This article will explain what e-counselling involves and how it can help you.

The Student Wellbeing Service offers confidential help with a wide range of personal and emotional concerns and is available to every student at the University, free of charge. All kinds of students find their way to us from all over the University and for all sorts of reasons.

The service has three strands: wellbeing advice, counselling, and mental health advice. They are all linked together so when you apply you only have to approach us once - we will sort out which one is most likely to meet your needs. Please read this article on how to access support from the Student Wellbeing Service and complete the online registration form. The information is entered on a secure, separate server and is confidential to the Student Wellbeing Service.

If you are applying for e-counselling it is particularly important to complete the registration form in detail, as this forms the basis for the first e-counselling email from the counsellor. There is an opportunity to indicate if you are interested in online support and your reasons for this.

 

E-counselling

E-counselling provides you with an opportunity to write about personal issues in a private setting with a counsellor who will read and respond to what you have written, attempting to understand with you what you are experiencing and feeling and perhaps helping you to consider any changes you may want to make.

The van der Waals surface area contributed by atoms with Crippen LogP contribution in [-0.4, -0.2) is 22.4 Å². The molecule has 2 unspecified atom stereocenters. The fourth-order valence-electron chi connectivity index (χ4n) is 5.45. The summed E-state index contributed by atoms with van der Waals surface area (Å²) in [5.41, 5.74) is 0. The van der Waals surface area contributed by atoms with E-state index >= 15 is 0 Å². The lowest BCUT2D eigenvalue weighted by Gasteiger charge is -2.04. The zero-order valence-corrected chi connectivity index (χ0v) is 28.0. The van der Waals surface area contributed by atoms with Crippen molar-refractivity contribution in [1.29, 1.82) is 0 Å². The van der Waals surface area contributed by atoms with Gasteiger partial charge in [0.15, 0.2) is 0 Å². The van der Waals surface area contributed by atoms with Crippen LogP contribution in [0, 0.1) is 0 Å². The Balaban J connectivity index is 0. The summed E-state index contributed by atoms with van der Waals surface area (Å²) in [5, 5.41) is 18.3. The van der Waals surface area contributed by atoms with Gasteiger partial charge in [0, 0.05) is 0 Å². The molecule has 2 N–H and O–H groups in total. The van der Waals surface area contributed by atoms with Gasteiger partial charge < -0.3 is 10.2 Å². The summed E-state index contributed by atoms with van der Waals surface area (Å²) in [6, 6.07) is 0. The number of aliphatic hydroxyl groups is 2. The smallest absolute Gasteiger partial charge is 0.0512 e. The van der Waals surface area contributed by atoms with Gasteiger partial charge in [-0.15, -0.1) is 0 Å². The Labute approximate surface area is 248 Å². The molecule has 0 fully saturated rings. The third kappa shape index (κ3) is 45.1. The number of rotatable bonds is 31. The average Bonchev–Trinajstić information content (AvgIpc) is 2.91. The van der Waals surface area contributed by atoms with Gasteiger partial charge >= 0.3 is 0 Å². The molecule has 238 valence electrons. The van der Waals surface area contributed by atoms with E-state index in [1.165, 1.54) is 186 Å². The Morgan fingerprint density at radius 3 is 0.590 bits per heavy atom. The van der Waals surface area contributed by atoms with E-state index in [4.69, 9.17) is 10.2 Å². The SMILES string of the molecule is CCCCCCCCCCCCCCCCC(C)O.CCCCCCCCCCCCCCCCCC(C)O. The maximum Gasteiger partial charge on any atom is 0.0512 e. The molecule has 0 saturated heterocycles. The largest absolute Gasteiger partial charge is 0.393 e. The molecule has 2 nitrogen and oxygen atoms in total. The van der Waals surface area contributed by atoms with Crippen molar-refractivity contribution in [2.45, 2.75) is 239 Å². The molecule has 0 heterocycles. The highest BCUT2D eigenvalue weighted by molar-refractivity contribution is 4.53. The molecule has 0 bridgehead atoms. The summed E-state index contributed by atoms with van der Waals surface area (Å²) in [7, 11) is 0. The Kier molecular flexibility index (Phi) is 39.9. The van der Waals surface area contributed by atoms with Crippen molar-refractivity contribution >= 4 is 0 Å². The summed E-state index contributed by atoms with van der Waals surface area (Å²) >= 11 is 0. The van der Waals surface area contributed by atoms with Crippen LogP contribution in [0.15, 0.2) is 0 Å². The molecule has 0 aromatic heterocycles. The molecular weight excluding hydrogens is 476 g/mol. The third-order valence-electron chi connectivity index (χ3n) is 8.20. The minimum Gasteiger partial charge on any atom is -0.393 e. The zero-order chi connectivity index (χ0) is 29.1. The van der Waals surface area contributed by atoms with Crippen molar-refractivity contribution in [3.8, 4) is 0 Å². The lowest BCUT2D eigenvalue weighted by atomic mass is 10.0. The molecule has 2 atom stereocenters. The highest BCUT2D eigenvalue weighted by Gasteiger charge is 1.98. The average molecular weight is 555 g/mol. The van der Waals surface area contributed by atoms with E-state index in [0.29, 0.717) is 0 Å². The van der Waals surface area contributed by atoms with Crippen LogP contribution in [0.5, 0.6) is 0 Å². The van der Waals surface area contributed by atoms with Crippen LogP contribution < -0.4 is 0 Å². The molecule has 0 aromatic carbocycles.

E-counselling follows the same fundamental principles as face to face counselling but uses a different medium. Instead of a face to face appointments in the counsellor's room, password protected letters are exchanged by email between counsellor and client.

Some students may find it difficult to attend face to face counselling for a variety of reasons:

  • being on placement or away from the University for other reasons
  • being a distance learner
  • juggling family and/or work/study commitments
  • hectic or irregular timetables
  • having a disability or illness that prevents you from attending in person
  • finding face to face meetings stressful or embarrassing

Due to the time-limited nature of the work, we suggest that you agree on a focus for your counselling in the first email exchanges with your counsellor in order to achieve realistic goals.

Email counselling may not be suitable for all students. If you believe you need more intensive support (for example, if you feel actively suicidal or if you are experiencing and/or have a history of serious mental health problems), we will advise you to see us in person or alternatively to contact your GP or the Samaritans.

 

University of Portsmouth Student Wellbeing Service Contact Details:

Phone: +44 (0)23 9284 3466

Email: wellbeing-admin@port.ac.uk.

Location: Nuffield Centre, Second Floor, St Michael's Road, Portsmouth, PO1 2ED

Facebook: UoP Student Wellbeing Service

Twitter: @UoPWellbeing